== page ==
Yesterday I wondered whether Commissioner Randy Leonard might be preempting Mayor Sam Adams' decision on lanes for the Columbia River Crossing, by saying that if Adams chooses any less than the 12 lane option, he'll be doing so for the sake of "appearances" over "substance." Adams' spokesman, Roy Kaufmann, didn't call back. But Adams himself just did. And I asked him the following three questions:

1.Has Commissioner Leonard essentially preempted your decision on lane numbers for the CRC?
2.Is it right to suggest that your ability to deliver a sustainable bridge option is shot, now?
3.Are you prepared to go to the mat with Commissioner Leonard if you feel, as Metro Regional Council President David Bragdon does, that 8 or 10 lanes might be better in the long term?

You may be surprised to hear that I didn't get any direct answers. Although I think the subtext of what Adams said may have suggested the following:


"Randy has been consistent on the 12 lanes from the council to the Metro work session," says Adams. "My approach to the crossing is holistic. I want to see, if you review the tapes and the notes, active transportation management of not just the I5 but the 205. I want to realize what we have set forth in terms of council policy on quality of life and improving the environment, and I want the crossing actively managed based on some performance goals that we have set out."

"I'm trying to put together a holistic approach that is about more than just a decision on the number of lanes," Adams continues. "I'm going to propose what I think is best for both Oregon and Washington for both crossings. It's not just about lanes, it's about access to transit, potentially, lane dedication, because freight trips are different from single occupancy vehicles."

"My work on this project isn't about is my position the same or different than Randy," Adams insists. "I'm going to lay out what I think is best for the city now and in the future. We have to have buy in from Vancouver, but at the same time I'm going to stand up for the goals that I've set out, I I think there's common ground."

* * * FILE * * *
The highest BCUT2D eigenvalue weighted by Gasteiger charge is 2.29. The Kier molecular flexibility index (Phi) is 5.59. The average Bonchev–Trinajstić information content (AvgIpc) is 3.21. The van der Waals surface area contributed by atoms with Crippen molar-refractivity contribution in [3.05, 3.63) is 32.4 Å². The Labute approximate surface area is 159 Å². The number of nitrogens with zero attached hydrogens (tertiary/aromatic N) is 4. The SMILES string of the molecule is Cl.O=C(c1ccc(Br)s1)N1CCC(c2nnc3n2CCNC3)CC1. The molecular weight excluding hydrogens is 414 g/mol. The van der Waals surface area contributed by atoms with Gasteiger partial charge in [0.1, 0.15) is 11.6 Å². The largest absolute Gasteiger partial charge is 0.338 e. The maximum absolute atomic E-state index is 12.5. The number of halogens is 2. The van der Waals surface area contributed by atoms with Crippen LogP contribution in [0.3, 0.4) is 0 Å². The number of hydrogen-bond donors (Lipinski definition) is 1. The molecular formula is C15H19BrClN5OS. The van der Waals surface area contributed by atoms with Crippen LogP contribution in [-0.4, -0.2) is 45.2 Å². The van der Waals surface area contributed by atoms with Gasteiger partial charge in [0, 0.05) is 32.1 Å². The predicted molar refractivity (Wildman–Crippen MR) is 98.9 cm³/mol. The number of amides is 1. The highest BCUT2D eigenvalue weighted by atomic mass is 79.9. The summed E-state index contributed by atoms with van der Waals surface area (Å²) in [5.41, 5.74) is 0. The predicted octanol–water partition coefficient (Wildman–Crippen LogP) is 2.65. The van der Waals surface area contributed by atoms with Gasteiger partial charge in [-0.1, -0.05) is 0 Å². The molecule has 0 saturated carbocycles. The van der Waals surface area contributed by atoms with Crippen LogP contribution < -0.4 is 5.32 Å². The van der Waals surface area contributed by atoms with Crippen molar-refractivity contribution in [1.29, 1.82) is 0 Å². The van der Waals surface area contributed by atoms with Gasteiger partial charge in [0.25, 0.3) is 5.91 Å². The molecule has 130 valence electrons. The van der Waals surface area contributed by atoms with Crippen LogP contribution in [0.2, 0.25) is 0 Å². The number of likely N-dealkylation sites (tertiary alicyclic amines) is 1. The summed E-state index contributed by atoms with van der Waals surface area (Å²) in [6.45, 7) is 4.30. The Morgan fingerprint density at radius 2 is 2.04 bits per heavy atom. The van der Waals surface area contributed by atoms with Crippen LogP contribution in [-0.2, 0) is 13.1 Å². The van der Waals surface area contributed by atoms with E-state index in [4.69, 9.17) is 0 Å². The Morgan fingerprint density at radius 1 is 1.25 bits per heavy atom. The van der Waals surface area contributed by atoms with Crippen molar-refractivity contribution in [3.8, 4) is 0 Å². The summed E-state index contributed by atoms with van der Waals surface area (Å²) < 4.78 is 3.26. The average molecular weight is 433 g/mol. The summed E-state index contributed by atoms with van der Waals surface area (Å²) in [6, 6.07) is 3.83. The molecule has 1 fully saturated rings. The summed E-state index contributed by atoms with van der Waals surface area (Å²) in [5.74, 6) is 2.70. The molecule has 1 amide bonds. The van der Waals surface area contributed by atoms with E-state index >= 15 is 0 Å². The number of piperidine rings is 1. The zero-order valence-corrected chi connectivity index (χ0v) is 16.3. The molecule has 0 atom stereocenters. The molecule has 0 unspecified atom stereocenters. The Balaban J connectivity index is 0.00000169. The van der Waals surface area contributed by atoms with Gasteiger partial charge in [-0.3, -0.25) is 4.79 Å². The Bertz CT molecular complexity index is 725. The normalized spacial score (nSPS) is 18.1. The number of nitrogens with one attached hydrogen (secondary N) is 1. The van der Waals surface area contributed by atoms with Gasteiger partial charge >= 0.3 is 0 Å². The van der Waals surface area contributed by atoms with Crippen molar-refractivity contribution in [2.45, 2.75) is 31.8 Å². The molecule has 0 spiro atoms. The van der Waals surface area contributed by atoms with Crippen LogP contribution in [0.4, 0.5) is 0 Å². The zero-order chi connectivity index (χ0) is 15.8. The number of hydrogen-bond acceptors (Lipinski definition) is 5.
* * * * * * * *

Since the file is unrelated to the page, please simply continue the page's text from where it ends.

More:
"Everyone is going to have to compromise a little," Adams concedes. "We have excelled in Portland in bicycling, transit, streetcars, and light rail, but where we've not been a model for the nation is active transportation vehicle management. And if you just circle round one item, whether it's transit, vehicles, or lanes, then you're missing the point."

Circling one item or not, Adams, whose recommendations are due to council by February 25th, wouldn't be drawn on lane numbers. Nor would he be drawn further into discussing whether Leonard's outspoken positions on the bridge are really messing with his shit. Instead, he said this is Portland's "single best opportunity to lead the nation in transportation management," again. "I realize this is geeky and wonky," he said.

Adams' rhetoric seems conciliatory, but also, appears to be attempting to stand firm in light of Leonard's criticism. The problem, perhaps, will be that if Adams suggests a bridge with active transportation management and all the other features he's suggesting, people are still going to be asking, "how many lanes?" And if he ends up saying 12, well, Leonard said it first. And that's what I believe they call a victory, in politics. Not that there are ever winners or losers in this game, except during, er, elections, of course. Second thought, just forget I mentioned it.